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Hemmings Motor News has been around since 1954. We're proud of our heritage, but we're also more than the Hemmings full of classifieds that your father subscribed to. Aside from new editorial content every month in Hemmings, we have three monthly magazines: Hemmings Muscle Machines, Hemmings Classic Car and Hemmings Sports and Exotic Car.

While our editors traverse the country to find the best content for those magazines, we find other oddities related to the old-car hobby that we really had no place for - until now. With this blog, we're giving you a behind-the-scenes look at what we see and what we do during the course of putting out some of the finest automotive magazines you'll ever read.

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How Studebaker Came Not to Be

Posted July 08, 2008 12:01 AM by dstrohl

Studebaker Corporation was once "one of the largest, solidest companies in America", wrote Rich Taylor some 34 years ago. After its marriage to Packard Motors in 1954, the company that once made industrial mining wagons rolled downhill. "What the hell happened?", Taylor asked, before answering "Well, lot's of things. Studebaker-Packard got caught in a back alley with walls built out of its own ineptitude, some bad cars, the Korean War and an economic recession they should have seen coming, and, well . . . they got mugged by Henry Ford II. It's all there if you look".

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#1

Re: How Studebaker Came Not to Be

07/09/2008 2:28 AM

Raymond Loews's designs for Studebaker are still beautiful, even today, all these years later.

I was working for Daimler-Benz shortly after they suspended Studebaker' exclusive North American import license. Many who worked at Daimler were of the opinion that while the union with Packard hurt Studebaker a great deal, the biggest most damaging factor was Studebaker's location in South Bend, Indiana.

There's not an American teenager born, who doesn't know that Detroit is the heart of the automobile industry in America.

Studebaker's insistence on staying in South Bend insulated it from the pulse of the industry, made it more difficult to find experienced talent and made it harder for factories to get needed parts from vendors "just in time", most of whom were in Northern Michigan.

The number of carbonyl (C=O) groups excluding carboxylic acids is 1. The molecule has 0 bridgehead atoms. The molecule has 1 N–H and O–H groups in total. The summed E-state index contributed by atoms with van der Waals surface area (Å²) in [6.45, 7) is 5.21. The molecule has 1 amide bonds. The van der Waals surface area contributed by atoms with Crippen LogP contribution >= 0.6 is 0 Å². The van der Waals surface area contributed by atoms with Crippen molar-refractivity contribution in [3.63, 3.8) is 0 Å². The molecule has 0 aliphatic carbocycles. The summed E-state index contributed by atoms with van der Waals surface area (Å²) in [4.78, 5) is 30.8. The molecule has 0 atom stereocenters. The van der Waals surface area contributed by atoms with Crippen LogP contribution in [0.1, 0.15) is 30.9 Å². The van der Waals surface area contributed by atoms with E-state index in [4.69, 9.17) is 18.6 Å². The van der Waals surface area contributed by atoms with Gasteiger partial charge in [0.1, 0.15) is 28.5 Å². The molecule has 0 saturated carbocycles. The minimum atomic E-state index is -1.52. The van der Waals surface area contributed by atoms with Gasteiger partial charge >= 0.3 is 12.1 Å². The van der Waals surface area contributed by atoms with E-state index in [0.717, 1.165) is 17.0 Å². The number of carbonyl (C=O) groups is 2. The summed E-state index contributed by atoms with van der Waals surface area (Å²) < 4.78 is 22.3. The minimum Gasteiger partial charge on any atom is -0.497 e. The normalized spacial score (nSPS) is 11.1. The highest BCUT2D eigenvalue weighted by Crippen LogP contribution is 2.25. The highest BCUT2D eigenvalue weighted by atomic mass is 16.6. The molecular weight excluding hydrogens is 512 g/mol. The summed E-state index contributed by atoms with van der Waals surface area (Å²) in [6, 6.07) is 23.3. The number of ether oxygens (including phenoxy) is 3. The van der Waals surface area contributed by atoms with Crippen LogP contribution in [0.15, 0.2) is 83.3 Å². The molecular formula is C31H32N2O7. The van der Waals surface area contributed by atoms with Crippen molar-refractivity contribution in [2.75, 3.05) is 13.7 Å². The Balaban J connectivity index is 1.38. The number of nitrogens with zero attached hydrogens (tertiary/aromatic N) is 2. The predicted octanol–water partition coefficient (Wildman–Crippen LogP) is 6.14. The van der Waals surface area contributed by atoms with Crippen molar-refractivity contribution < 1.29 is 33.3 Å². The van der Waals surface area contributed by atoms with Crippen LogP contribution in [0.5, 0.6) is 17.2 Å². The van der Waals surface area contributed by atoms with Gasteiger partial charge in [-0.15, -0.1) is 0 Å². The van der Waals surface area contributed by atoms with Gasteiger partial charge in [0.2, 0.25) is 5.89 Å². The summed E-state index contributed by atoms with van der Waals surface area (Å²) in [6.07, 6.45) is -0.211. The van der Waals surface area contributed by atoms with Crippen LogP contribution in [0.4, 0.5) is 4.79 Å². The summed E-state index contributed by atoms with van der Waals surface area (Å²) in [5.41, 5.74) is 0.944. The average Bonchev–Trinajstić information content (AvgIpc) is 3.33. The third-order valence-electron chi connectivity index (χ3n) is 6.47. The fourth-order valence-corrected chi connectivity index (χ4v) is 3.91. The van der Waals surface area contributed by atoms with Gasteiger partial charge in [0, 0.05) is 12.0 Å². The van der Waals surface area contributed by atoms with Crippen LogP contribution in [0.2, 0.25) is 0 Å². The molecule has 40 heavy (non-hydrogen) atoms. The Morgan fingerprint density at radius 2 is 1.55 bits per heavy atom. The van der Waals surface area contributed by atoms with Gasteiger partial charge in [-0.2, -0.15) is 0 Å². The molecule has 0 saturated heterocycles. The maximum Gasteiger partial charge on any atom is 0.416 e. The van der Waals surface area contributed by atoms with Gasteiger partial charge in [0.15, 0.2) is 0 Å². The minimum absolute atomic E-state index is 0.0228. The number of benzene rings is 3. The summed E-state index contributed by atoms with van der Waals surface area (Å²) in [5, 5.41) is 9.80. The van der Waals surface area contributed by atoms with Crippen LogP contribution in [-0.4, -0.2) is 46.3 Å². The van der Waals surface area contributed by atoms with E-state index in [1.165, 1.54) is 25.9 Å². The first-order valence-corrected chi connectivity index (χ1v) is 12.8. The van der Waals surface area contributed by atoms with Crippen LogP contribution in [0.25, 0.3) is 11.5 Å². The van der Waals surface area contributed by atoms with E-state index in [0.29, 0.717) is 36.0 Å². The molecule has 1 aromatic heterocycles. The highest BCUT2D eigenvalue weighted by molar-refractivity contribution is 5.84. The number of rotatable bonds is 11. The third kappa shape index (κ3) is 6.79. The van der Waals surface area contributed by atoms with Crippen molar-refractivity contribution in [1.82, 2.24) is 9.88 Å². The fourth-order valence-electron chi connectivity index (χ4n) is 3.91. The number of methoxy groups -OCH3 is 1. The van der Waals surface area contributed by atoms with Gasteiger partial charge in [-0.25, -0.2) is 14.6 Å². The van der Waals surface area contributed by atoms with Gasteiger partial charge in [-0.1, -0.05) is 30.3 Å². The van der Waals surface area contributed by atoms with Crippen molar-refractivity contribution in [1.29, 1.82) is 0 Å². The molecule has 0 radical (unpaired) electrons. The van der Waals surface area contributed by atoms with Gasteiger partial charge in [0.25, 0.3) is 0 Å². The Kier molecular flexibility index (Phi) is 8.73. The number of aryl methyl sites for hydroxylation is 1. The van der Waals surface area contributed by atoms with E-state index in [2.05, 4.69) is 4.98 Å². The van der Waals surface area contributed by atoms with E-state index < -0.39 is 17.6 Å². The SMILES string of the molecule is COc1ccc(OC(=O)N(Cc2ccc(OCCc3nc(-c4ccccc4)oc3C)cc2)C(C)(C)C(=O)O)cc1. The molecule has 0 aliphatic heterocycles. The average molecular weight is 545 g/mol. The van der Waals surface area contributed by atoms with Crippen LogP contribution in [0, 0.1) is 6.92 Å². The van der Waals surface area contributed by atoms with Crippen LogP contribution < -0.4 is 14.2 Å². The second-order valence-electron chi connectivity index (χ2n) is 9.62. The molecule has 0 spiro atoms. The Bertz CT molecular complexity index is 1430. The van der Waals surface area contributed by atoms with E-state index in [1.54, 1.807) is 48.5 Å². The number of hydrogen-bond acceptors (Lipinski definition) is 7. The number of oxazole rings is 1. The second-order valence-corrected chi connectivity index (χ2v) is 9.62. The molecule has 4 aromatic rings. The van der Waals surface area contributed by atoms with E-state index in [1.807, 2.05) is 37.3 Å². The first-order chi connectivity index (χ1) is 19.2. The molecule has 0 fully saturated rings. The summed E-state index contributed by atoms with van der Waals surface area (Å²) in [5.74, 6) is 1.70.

If any of you historians had any doubt about the origins of that grill on the last of the Studebaker Larks, take a look at the Mercedes-Benz 280 SEL of that period.

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#2
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Re: How Studebaker Came Not to Be

07/09/2008 7:58 AM

Innovation not always wins out, it can work against you.

Take Preston Tucker for an example.

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#3
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Re: How Studebaker Came Not to Be

07/09/2008 8:56 AM

Gee Mercedes copied another American design! I am not surprised in the least.

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#4

Re: How Studebaker Came Not to Be

07/09/2008 7:56 PM

Both my Dad and my Granddad worked for Studebaker. My Dad was born and raised in South Bend and worked on the assembly line before going into the military. My Granddad was a fine mechanical engineer, and was mostly involved with truck design. When Studebaker folded he move over to White Freightliner trucks...

Here is a military truck that Granddad developed... a truck that ran on coal, something that might be useful now....

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#5
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Re: How Studebaker Came Not to Be

07/10/2008 6:59 AM

Fascinating! Thanks, Steve. Was this vehicle ultimately steam-powered, or did it use coal-gas as the fuel source?

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Re: How Studebaker Came Not to Be

07/10/2008 9:33 AM

Coal gas. That is a gasifier on the side there... These pictures were taken near my Granddads house in the early forties. He drove the truck to Alaska for trials on the Alaska highway.

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Re: How Studebaker Came Not to Be

07/10/2008 9:41 AM

Thanks, Steve. I figured that was the case, but wanted to be sure. Otherwise, the back of the truck would have to be heaped high with coal - making it unsuitable for carrying much else!

I wrote a story about the Alaska Highway last fall in the "On This Day in Engineering History" blog. Building it was no small task, and it was a quite a fight to build 1500 miles of road like that in just eight months.

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Re: How Studebaker Came Not to Be

07/11/2008 1:45 PM

Well, I swear - reminds me of the Ozark Mountain Daredevils -

"Well I'd like to be a pilot on a steam powered aero plane.
Well I'd pull that pilot wheel around and then back again.
Well, I'll wear a blue hat, yeah, that says Steam Powered Aero plane
With letters that go around the rim and then back again."

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